One federal agency believes strengthening truck-driver health screenings and equipping trucks with various types of crash-avoidance technologies are the formula for reducing crashes, injuries and deaths on the nation’s highways.
The National Transportation Safety Board issued the 2015 edition of its “most wanted” safety agenda on Tuesday, Jan. 13.
Under a recommendation for strengthening commercial trucking safety, NTSB applauds lawmakers and regulators for implementing “science-based hours of service rules” and for proposing an industry-wide mandate for electronic logging devices “that can help assure that drivers are adequately rested.”
“Other important rulemaking initiatives include requirements to screen drivers for obstructive sleep apnea, other potentially impairing medical conditions, and potentially impairing drugs,” NTSB stated.
Specific to drivers and the medical examiners who certify them to drive, NTSB wants to see a strengthened medical certification system that would require periodic testing and retesting for specific conditions and sleep disorders. This process would remain ongoing and engaged “between certification exams” and not limited to drivers’ regularly scheduled exams.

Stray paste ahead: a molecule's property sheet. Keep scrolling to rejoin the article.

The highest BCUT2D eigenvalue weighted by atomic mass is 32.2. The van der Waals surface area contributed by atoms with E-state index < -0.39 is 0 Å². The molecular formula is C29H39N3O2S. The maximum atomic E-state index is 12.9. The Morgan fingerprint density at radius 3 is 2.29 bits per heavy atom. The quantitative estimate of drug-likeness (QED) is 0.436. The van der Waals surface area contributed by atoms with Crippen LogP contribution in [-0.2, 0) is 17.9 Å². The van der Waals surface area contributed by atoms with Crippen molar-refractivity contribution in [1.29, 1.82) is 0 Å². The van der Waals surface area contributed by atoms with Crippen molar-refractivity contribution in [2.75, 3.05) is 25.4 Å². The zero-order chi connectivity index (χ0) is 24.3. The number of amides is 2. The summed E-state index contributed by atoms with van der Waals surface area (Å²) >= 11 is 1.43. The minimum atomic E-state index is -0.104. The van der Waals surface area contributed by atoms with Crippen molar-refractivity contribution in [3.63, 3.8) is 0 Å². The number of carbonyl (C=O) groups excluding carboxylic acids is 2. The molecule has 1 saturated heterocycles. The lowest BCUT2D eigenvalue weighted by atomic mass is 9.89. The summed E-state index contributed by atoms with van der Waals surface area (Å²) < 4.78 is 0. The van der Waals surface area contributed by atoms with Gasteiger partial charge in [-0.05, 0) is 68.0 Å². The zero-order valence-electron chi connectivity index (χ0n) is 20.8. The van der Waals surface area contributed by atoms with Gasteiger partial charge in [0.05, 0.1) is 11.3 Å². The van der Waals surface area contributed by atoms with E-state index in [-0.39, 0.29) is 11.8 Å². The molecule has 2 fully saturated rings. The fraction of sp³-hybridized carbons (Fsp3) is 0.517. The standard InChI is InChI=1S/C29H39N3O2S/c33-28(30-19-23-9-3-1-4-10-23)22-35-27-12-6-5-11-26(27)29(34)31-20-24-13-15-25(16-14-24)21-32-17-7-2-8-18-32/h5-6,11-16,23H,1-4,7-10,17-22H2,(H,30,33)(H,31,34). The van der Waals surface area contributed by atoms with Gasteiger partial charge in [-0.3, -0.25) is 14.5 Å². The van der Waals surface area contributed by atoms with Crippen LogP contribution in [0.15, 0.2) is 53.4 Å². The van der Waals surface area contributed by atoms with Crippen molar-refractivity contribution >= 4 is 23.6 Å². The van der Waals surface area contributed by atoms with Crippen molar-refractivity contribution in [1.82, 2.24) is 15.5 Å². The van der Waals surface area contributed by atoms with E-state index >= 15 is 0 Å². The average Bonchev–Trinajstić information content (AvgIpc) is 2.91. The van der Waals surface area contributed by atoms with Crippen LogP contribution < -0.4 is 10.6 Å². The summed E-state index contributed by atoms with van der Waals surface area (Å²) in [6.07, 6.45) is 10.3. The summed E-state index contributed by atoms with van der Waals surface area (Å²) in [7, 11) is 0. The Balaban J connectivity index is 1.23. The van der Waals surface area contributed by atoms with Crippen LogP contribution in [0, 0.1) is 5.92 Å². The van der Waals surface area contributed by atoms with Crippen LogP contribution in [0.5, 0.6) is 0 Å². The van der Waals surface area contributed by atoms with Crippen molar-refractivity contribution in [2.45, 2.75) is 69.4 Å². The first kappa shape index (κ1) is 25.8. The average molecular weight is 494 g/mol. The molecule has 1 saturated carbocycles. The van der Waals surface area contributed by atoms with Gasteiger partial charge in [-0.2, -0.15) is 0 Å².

The agency would also like to prevent applicants from “doctor shopping” by seeking certification when they are known to have specific medical conditions.
It is legal and within a driver’s right to seek a second medical opinion on important matters, OOIDA noted in recent dialogues with the Federal Motor Carrier Safety Administration, as long as the driver is honest and provides documentation for medical conditions and history.
On the vehicle front, NTSB again wants to mandate the use of various technologies that provide a driver with warnings and/or take corrective measures for lane departures, collisions and rollovers.
The NTSB is not itself a regulatory agency. NTSB’s official capacity is to investigate serious crashes involving commercial vehicles, report to Congress and make safety recommendations to regulators and lawmakers. Many of the recommendations come directly out of the agency’s crash investigations.
Past “most wanted” lists from the agency have featured speed limiters, apnea monitoring, driver training, distraction, impairment, collision avoidance and electronic logs.
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